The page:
Treating high blood pressure 

You can take effective steps to lower your blood pressure with changes to your lifestyle and by taking medication.

In all cases, you can benefit from making some simple lifestyle changes (outlined below). Whether you are also recommended to take medication will depend on your blood pressure level and your risk of developing a cardiovascular disease, such as a heart attack, stroke or kidney failure.

  • If your blood pressure is consistently above 140/90mmHg (or 135/85mmHg at home) but your risk of cardiovascular disease is low – you should be able to lower your blood pressure by making some changes to your lifestyle (see below). You may be offered yearly blood pressure assessments.
  • If your blood pressure is consistently above 140/90mmHg (or 135/85mmHg at home) but below 160/100mmHg – you will be offered medication to lower your blood pressure if you have existing or high risk of cardiovascular disease.
  • If your blood pressure is consistently above 160/100mmHg – you will be offered medication to lower your blood pressure.

Find out about the health risks of not treating high blood pressure.

Read information about treating high blood pressure during pregnancy.

The various treatments for high blood pressure are outlined below. You can also read a summary of the pros and cons of the treatments for high blood pressure, allowing you to compare your treatment options.

Lifestyle changes

Below are some changes you could make to your lifestyle to reduce high blood pressure. Some of these will lower your blood pressure in a matter of weeks, others may take longer.

You can take these steps today, regardless of whether or not you're taking blood pressure medication. You don’t need a doctor to prescribe lifestyle changes. 

The more healthy habits you adopt, the greater effect there is likely to be on your blood pressure.

In fact, some people find that, by sticking to a healthy lifestyle, they do not need to take any medicines at all. Find out more about preventing high blood pressure.


There is a wide range of blood pressure-lowering medicines to choose from and a combination is usually needed to treat high blood pressure most effectively and with the minimum side effects.

Taking such a combination of medication is nothing to worry about. The different types of medication work in different ways on your body. Read an FAQ page from Blood Pressure UK on Taking more than one medicine for high blood pressure.

The first medication you are offered will depend on your age.

  • If you are under 55 years old – you will usually be offered an ACE inhibitor or an angiotensin receptor blocker (ARB).
  • If you are aged 55 or older (or you're any age with African or Caribbean family origin) – you will usually be offered a calcium channel blocker.

In some cases, you may need to take blood pressure-lowering medication for the rest of your life. However, if your blood pressure levels stay under control for several years, your doctor might be able to reduce or stop your treatment.

It's really important you take your medications as directed. If you miss doses, the treatment will not work as effectively and you could lose protection against future illness. The medication won't necessarily make you feel any different, but this doesn't mean it's not working.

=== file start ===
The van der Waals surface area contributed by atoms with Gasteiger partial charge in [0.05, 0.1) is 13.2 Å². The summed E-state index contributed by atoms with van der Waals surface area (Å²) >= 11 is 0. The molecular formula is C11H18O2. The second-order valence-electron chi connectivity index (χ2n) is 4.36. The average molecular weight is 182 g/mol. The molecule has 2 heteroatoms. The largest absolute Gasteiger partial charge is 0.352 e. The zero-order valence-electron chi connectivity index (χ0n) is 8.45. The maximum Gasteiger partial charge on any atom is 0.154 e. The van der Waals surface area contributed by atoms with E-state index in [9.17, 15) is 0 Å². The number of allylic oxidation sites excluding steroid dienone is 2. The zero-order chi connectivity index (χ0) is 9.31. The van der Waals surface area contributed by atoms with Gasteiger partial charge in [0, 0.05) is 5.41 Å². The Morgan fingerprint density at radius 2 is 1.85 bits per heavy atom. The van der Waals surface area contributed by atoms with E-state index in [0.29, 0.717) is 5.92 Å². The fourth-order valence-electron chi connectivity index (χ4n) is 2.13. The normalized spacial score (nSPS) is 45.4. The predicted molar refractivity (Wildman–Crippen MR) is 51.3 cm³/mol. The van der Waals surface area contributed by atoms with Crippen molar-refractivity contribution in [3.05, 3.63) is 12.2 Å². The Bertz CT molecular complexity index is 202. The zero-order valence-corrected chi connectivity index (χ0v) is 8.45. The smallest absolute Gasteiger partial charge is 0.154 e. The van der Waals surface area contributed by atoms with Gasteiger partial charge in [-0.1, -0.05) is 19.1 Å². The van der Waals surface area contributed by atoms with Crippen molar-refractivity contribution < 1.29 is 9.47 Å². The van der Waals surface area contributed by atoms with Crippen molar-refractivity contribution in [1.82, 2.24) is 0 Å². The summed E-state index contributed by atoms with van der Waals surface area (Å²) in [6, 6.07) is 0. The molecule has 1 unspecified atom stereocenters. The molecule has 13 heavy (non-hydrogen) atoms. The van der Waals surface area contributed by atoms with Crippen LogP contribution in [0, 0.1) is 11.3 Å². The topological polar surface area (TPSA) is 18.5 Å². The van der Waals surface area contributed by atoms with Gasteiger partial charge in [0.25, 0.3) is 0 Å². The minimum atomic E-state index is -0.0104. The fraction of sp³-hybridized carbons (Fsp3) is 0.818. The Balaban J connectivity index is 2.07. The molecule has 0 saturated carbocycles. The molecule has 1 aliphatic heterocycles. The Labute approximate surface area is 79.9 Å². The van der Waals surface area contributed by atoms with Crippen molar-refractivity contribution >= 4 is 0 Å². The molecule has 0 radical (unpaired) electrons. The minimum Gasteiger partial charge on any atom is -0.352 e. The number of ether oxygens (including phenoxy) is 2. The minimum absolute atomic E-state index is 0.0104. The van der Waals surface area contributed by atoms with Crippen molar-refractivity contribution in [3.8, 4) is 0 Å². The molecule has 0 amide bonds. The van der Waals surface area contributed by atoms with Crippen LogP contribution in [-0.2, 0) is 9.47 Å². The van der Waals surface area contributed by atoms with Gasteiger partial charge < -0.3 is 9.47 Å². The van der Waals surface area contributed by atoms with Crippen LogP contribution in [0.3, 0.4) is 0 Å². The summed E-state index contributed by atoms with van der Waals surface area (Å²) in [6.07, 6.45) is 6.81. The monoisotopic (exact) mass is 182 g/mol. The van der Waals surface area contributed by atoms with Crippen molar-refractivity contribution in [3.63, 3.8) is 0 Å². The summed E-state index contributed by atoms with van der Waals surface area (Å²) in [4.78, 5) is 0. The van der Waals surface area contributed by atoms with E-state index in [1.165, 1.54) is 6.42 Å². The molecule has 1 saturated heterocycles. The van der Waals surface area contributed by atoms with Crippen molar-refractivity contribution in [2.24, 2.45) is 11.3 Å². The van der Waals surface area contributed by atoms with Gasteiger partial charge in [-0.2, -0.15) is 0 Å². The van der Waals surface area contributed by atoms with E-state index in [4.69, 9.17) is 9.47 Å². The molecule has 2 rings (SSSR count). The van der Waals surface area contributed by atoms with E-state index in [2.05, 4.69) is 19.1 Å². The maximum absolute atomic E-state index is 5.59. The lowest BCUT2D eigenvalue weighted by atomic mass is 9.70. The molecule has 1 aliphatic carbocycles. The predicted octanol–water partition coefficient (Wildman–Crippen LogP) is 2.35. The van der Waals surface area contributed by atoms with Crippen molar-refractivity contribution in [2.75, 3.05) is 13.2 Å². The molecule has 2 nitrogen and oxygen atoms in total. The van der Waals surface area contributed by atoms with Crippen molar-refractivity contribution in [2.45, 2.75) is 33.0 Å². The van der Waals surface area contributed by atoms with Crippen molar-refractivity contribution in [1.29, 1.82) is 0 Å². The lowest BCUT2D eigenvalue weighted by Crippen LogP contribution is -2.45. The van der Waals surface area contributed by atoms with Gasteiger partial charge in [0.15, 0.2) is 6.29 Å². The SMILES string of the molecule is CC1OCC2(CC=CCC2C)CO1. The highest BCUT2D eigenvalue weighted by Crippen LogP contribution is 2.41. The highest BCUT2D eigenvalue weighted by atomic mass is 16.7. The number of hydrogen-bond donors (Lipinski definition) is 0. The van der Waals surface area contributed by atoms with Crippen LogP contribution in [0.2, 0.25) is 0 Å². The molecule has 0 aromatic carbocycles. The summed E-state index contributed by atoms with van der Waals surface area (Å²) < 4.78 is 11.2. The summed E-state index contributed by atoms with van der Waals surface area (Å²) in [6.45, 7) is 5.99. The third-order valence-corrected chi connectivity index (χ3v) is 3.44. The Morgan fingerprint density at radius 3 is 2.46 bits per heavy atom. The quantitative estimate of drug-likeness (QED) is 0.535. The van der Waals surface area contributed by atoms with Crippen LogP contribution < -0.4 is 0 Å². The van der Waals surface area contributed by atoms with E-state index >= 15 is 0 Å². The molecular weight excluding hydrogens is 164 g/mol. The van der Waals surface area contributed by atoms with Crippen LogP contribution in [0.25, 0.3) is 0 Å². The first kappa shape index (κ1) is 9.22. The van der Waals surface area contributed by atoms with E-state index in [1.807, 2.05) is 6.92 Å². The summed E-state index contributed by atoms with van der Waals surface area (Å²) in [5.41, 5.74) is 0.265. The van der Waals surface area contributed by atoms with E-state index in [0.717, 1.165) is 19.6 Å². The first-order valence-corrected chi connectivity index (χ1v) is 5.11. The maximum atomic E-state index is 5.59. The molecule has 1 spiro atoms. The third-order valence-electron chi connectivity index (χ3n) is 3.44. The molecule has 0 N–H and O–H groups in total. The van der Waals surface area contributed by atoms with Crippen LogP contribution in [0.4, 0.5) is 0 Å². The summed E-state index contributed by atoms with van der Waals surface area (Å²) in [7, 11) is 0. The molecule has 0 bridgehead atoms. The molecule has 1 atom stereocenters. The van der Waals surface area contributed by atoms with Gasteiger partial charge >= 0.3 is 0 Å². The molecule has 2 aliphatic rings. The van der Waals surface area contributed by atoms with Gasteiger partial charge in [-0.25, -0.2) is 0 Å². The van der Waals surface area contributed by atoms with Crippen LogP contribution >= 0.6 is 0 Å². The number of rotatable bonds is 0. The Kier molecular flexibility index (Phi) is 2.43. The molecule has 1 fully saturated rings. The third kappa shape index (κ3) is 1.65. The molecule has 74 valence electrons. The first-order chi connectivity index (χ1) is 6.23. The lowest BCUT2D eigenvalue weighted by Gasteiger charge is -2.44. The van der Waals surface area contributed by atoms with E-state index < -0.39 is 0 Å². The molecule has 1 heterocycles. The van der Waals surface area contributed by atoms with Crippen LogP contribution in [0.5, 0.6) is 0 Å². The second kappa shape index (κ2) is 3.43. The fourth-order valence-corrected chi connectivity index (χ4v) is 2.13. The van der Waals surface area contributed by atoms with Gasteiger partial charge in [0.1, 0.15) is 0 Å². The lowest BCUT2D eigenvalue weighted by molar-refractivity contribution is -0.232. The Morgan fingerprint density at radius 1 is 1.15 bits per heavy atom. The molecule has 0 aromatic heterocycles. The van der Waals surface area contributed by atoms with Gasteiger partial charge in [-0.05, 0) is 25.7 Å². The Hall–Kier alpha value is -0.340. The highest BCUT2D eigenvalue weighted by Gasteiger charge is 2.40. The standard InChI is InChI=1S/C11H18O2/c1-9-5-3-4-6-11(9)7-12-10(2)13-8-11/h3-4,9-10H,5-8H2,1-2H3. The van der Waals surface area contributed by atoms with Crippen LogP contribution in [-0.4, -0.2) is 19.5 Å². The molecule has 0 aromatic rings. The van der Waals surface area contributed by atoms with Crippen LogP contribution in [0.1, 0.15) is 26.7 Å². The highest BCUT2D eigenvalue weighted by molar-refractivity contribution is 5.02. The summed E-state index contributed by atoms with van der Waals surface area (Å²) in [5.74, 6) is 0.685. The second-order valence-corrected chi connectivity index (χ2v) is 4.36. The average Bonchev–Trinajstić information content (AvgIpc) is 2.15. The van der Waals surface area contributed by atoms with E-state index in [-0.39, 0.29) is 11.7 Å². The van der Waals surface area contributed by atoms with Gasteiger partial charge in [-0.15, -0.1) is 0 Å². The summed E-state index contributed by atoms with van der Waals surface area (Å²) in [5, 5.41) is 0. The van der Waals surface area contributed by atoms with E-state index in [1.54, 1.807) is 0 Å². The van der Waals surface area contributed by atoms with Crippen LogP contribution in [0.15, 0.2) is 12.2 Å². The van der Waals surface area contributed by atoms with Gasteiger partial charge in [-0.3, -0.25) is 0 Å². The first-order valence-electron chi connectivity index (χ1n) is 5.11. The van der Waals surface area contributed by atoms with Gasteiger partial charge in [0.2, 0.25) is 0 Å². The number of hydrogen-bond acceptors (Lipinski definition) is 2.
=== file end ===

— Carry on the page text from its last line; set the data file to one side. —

Here are some questions you might like to ask your doctor or nurse about your treatment.

You can also ask your pharmacist any questions about your medication, or approach them for advice on how to stick to your treatment plan.

Medications used to treat high blood pressure can have side effects but most people don't experience any. If they do, the large choice of blood pressure medicines means that they can often be resolved by changing treatments.

Let your GP or nurse know if you have any of the following common side effects while taking medication for high blood pressure:

  • feeling drowsy
  • pain around your kidney area (on the side of your lower back)
  • a dry cough
  • dizziness, faintness or lightheadedness
  • a skin rash
  • swelling of your feet

ACE inhibitors

Angiotensin-converting enzyme (ACE) inhibitors reduce blood pressure by relaxing your blood vessels. The most common side effect is a persistent dry cough. If side effects become particularly troublesome, a medication that works in a similar way to ACE inhibitors, known as an angiotensin-2 receptor antagonist (ARB), may be recommended.

ACE inhibitors can cause unpredictable effects if taken with other medications, including some over-the-counter ones. Check with your GP or pharmacist before taking anything in combination with this medication.

Find out more about ACE inhibitors.

Calcium channel blockers

Calcium channel blockers keep calcium from entering the muscle cells of the heart and blood vessels. This widens your arteries (large blood vessels) and reduces your blood pressure.

Drinking grapefruit juice while taking some types of calcium blockers can increase your risk of side effects. You can discuss the possible risks with your GP or pharmacist.

Find out more about calcium channel blockers.


Sometimes known as water pills, diuretics work by flushing excess water and salt from the body through urine.

Find out more about thiazide diuretics.


Beta-blockers work by making your heart beat more slowly and with less force, thereby reducing blood pressure.

Beta-blockers used to be a popular treatment for high blood pressure, but now they only tend to be used when other treatments have not worked. This is because beta-blockers are considered to be less effective than the other medications used to treat high blood pressure.

Find out more about beta-blockers.

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Page last reviewed: 04/07/2014

Next review due: 04/07/2016